This is a variation on yet another recipe from Rick Stein’s current and excellent Spanish cookbook. Variation because gone is the tarragon (tarragone?) as we didn’t have any growing in the Victorian walled garden here at Yumblog Towers and ditto the carrot*. Plus we decided to construct one big fat tart rather than 12 individual dainties. However despite these omissions, this turned out to be one of the tastiest (and definitely crabbiest) Saturday night dinners eaten by ours truly since records began**.
Preparation time: 30 minutes to an hour depending on your skill at dissecting a crab.
Cooking time: about an hour
Skill level: medium
Serves: we ate the lot between the 2 of us, although it should serve 4 normal people as a light lunch
For the rich shortcrust pastry
- plain white flour – 100g
- unsalted butter – chilled – 65g
- cold water – 1-1½ tbsp
For the filling
- 1 large cooked brown crab
- 8 cloves of garlic – 4 finely chopped and 4 bruised
- can of chopped tomatoes – 200g
- white wine – 60ml
- brandy – 60ml
- 3 bay leaves
- FLP – small bunch
- shallot – finely chopped – 100g
- dried chilli flakes – crushed – ¼tsp
- tomatoes – skinned and deseeded – 225g
- fresh white breadcrumbs – 25g
- olive oil
- salt & pepper
Start by making your pastry. Sift the flour and salt into a mixing bowl and add the chilled butter, cut up in small pieces.
Rub in the butter until you have the usual fine breadcrumb texture.
Stir in the water with a rounded knife until it comes together to form a ball (it’s a temperature thing so don’t be tempted to use your fingers).
Turn out onto a lightly floured surface and knead briefly until smooth.
Wrap in clingfilm and refrigerate until needed (it’s best left at least half an hour before using).
Preheat your oven to 200c/gas mark 6.
Lightly grease a shallow 30cm tart dish.
Roll out your pastry very thinly to a circle large enough to line the dish. Trim off any excess pastry, line with a circle of tin foil and blind bake for 10 minutes or until golden brown.
Remove from the oven and set aside.
Next catch, kill and boil your brown crab … or alternatively buy from your fishmonger/Waitrose.
Remove all the white meat (you should end up with about 200g) and set aside.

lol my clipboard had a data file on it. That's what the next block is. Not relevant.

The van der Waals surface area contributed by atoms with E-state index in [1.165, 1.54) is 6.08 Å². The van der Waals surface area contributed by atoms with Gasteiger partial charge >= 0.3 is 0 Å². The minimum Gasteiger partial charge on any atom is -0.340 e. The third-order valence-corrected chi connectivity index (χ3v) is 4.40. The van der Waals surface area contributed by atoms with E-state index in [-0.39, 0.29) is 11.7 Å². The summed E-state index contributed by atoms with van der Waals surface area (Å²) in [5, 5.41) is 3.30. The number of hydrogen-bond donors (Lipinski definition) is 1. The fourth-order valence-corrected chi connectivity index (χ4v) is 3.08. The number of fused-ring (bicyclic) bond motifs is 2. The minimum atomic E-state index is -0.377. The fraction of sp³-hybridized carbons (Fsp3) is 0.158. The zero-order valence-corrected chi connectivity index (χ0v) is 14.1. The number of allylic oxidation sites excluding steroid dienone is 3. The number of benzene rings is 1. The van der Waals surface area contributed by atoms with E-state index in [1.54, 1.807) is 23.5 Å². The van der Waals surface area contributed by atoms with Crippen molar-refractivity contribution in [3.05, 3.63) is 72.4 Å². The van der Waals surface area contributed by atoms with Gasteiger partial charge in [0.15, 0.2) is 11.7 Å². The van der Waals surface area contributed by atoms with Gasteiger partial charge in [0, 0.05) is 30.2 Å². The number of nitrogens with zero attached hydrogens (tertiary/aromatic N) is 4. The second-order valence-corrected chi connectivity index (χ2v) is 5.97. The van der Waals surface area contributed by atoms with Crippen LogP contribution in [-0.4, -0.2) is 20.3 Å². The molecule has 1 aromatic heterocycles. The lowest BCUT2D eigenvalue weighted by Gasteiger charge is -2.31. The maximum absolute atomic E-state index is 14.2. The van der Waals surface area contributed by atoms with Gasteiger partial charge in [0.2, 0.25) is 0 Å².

Place all that remains of the crab (APART from the back shell) in a pan and crush slightly with a rolling pin. Add 2 tbsp of oil and the bruised garlic and fry over a high heat for 5 minutes.
Add the canned tomatoes, wine, brandy, bay leaves, stalks from the bunch of parsley and 200ml of water. Bring to the boil and simmer over a low heat for 30 minutes.
Pass through a sieve into a clean bowl and set aside.
Heat 3 tbsp of oil in a medium-sized pan and add the remaining garlic, shallot and chilli and gently cook for 10 minutes or until the onion is soft and lightly coloured.
Add the fresh tomatoes, crab stock, some seasoning and simmer until the mixture has reduced to a thick sauce. Finely chop the parsley leaves and add all but 1 tbsp to the sauce along with the white crab meat.
Taste and season if necessary.
Increase the oven temperature to 220c/gas mark 7 and spoon the mixture into the pastry case.
Mix together the breadcrumbs and remaining chopped parsley with 1 tbsp of olive oil and sprinkle over the top.
Bake for 5-6 minutes until the topping is crisp and golden.
Verdict: As mentioned at the top of the page, this is a stunning creation which is like eating a day out at the seaside. A sweet tomato and crabby filling surrounded by a crumbly butter-rich pastry. I take my hat off to Rick Stein (or the Spanish) for this is a work of beauty.
Drink: Moderate (for a Saturday night).
Entertainment: The start of the 5th season of ‘Homocide – Life on the Streets’.
*Oh, and we also omitted the lard from the pastry (substituting with extra butter), because one of us is a strict vegetarian who wouldn’t dream of such a thing in their crab tart.